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China vows currency moves after U.S. criticism

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China on Wednesday pledged to make its exchange rate more “flexible”, a day after the United States said the yuan was undervalued, though it declined to name Beijing a currency manipulator.

“China will continue to increase the flexibility of the renminbi (yuan) exchange rate,” Foreign Ministry spokesman Hong Lei told a regular news briefing in Beijing.

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But in stronger remarks, China’s state news agency urged the United States to put an end to a “meaningless quarrel” over its yuan currency.

The US Treasury said Tuesday that China’s yuan is still significantly undervalued, although it refrained from saying Beijing manipulates the currency, which could lead to retaliatory action by Congress.

China’s official Xinhua news agency praised the US Treasury decision in a commentary, saying it sent a “positive signal” that would soothe financial markets and promote trade.

“It is time to move beyond the useless, meaningless quarrel over the exchange rate and look to the broader picture and new areas for both bilateral and global trade cooperation,” it said.

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US officials have long accused China of keeping its currency artificially low, fuelling a flow of cheap exports that helped send the US trade deficit with China to more than $270 billion in 2010.

But China defends its exchange rate regime, saying it is moving gradually to make the yuan more flexible.

Hong said China was seeking to boost domestic consumption, in apparent response to accusations Beijing is keeping the value of the currency low to boost exports, instead of finding other drivers for economic growth.

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The Xinhua commentary warned China will move at its own pace in making the yuan fully convertible.

Yuan “exchange rate reform and the internationalisation of the (yuan) will be a gradual and long-term process,” it said.

“Pushing for a sharp rise or decline in (the) exchange rate or seeking a once-for-all solution would be both unrealistic and harmful.”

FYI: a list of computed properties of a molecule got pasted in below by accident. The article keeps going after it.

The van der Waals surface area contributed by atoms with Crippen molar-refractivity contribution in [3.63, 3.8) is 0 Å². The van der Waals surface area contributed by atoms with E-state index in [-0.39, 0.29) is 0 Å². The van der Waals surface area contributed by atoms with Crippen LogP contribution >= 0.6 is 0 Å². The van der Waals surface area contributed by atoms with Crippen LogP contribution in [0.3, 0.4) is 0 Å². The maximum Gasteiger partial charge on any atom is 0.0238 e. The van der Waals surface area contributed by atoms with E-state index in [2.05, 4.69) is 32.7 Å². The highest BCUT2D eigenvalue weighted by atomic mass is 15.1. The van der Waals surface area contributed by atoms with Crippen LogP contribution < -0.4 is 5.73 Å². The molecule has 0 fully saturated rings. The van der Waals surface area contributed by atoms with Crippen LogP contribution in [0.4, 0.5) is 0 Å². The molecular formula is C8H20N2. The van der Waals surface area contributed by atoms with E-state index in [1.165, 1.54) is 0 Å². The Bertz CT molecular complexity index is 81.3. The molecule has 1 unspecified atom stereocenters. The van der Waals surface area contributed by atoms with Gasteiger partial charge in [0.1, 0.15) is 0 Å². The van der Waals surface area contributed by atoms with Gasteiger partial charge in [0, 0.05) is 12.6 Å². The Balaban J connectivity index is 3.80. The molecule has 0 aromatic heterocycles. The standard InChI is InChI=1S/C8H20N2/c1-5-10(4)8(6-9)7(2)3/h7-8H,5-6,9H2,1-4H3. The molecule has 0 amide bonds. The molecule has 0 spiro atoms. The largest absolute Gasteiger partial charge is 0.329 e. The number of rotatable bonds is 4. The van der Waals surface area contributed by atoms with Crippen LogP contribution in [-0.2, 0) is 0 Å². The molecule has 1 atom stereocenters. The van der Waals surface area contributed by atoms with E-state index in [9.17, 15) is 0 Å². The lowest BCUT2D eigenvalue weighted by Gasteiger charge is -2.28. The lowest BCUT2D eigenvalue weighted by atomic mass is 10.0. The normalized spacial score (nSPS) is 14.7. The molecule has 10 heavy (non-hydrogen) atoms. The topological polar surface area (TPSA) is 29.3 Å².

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The US Treasury said the yuan had risen 7.5 percent against the dollar in the 18 months since Beijing began allowing a managed appreciation, and by 12 percent if China’s high inflation rate is figured in.

Nevertheless, it called the level of appreciation “insufficient” and said more progress was needed.


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Trump is ‘weakened on virtually every front’ as impeachment intensifies: Washington Post analysis

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President Donald Trump is in a "fragile state" and telegraphing weakness, according to a new analysis by Washington Post reporter Philip Rucker.

"President Trump, whose paramount concern long has been showing strength, has entered the most challenging stretch of his term, weakened on virtually every front and in danger of being forced from office as the impeachment inquiry intensifies," he wrote.

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2020 Election

Rep AOC helped Bernie Sanders turn out ‘the largest crowd drawn by any candidate’: report

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Rep. Alexandria Ocasio-Cortez (D-NY) helped Sen. Bernie Sanders (I-VT) turn out a huge crowd at a campaign rally in New York City.

Ocasio-Cortez, also known as AOC, officially endorsed the Vermont senator at the event.

"Bernie Sanders has a crowd of 25,872 this afternoon at his Queens rally, according to the security company handling the event, Contemporary Services Corp. That would make this event, his first since his heart attack 18 days ago, the largest crowd drawn by any candidate," Buzzfeed News correspondent Ruby Cramer reported.

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‘Rudy is a lousy lawyer’: Ex-prosecutor reveals why nobody will hire Giuliani for legal work

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Former New York City Mayor Rudy Giuliani is getting rich selling his access to the White House, in spite of being a "lousy" attorney, according to a former federal prosecutor.

Paul Butler was interviewed on MSNBC by Kendis Gibson on Saturday.

"One issue is that representing Donald Trump has been great business for Rudy Giuliani," Butler noted.

"Since he’s started to be his defense attorney, there’s a huge demand for Rudy’s services. And let's face it, Rudy is a lousy lawyer. We’ve all seen him go on TV and by the time he goes off TV his client is in more trouble. So people probably aren’t hiring him for his legal skills, they want his access," he explained.

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